I remember... The TV monitors were in my cubical, and in the Colonel's office...
I yelled across the office in our military Headquarters building... In full "Command Voice" :
"We're Under Attack!".
Then we sat and watched... our Joint Operations and Intelligence Center was in touch with our folks "downrange" and our brothers and sisters in the Pentagon, even as we saw it getting "hit", too.
We didn't use our office phones for outgoing calls, really, except internally. The cellular systems and office phones were mostly jammed up by eager and confused civilians and local media, and the people we really wanted to talk to were... kind of busy.
There's many memories from that day that are forever lodged in my mind...
My ex-wife calling me for comfort and information, because I was the (retired) soldier that she knew the best and still trusted, at least about matters like this... as if there had ever been such a thing, before.
I remember the eerie silence of the nearby airport, in the afternoon and evening of that horrible day.
But one of the strongest images of that day is still clear in my mind and still makes me grimly resolved...
It is the image of a pant-suited woman falling from a great height to her death on a Manhattan street that was soon to be covered by the rubble of the collapsed towers.
I have images of other " jumpers", too... after their falls... they're stuck in my head, and I don't want them there...
But then, who wants any of this... except those... murdering monsters... that still roam our planet, to my sorrow.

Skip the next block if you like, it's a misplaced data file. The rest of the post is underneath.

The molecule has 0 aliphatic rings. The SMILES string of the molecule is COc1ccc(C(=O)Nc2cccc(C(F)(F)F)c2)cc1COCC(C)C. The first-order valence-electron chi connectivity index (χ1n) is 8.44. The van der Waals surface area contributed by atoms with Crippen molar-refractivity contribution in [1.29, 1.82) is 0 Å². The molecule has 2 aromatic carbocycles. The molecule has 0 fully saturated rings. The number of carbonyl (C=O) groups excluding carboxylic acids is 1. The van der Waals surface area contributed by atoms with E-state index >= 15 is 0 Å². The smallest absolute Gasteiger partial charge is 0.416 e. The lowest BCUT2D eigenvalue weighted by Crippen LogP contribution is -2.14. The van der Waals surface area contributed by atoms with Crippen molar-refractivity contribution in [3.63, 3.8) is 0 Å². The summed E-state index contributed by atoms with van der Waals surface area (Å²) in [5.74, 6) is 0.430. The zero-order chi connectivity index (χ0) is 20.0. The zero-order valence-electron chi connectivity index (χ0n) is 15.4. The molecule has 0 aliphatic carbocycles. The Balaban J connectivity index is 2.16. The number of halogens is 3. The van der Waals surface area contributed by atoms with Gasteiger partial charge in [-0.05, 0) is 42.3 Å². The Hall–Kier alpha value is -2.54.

I have always believed that she choose to jump and die that way, rather than to burn or suffocate in the horror created by those particular fanatic followers of the prophet.
But I cherish that image of her, in a way.
I keep it in my mind as a reminder of hard choices in the face of great evil.
We did not choose this conflict.
It existed before that terrible day and it's still ongoing.
But we have a choice as to how we are going to react to those that have set our world on fire, and that are murdering thousands more even as I write and you read.
And at least partly because of my memory of that lady in the air, I choose to fight.
I do not choose to merely hope the murderers choose some other target or to argue for compromise with them in hopes that they will spare us further hard choices.
I choose to fight with all weapons and capabilities at my disposal... with my words, with my vote, with my money, with my prayers, with... everything.
I may not have a choice as to where and when or even exactly how I will fight them, or whether I will make it out of the fire, or fall, or just fade away before the battle is done, but as long as I have the choice to remember, I will remember her... I will remember all of them.
I am a 9-12 American... still as resolved to remember and redress that great wrong as I was 15 years ago, today.
Remember her, remember them, remember your choices.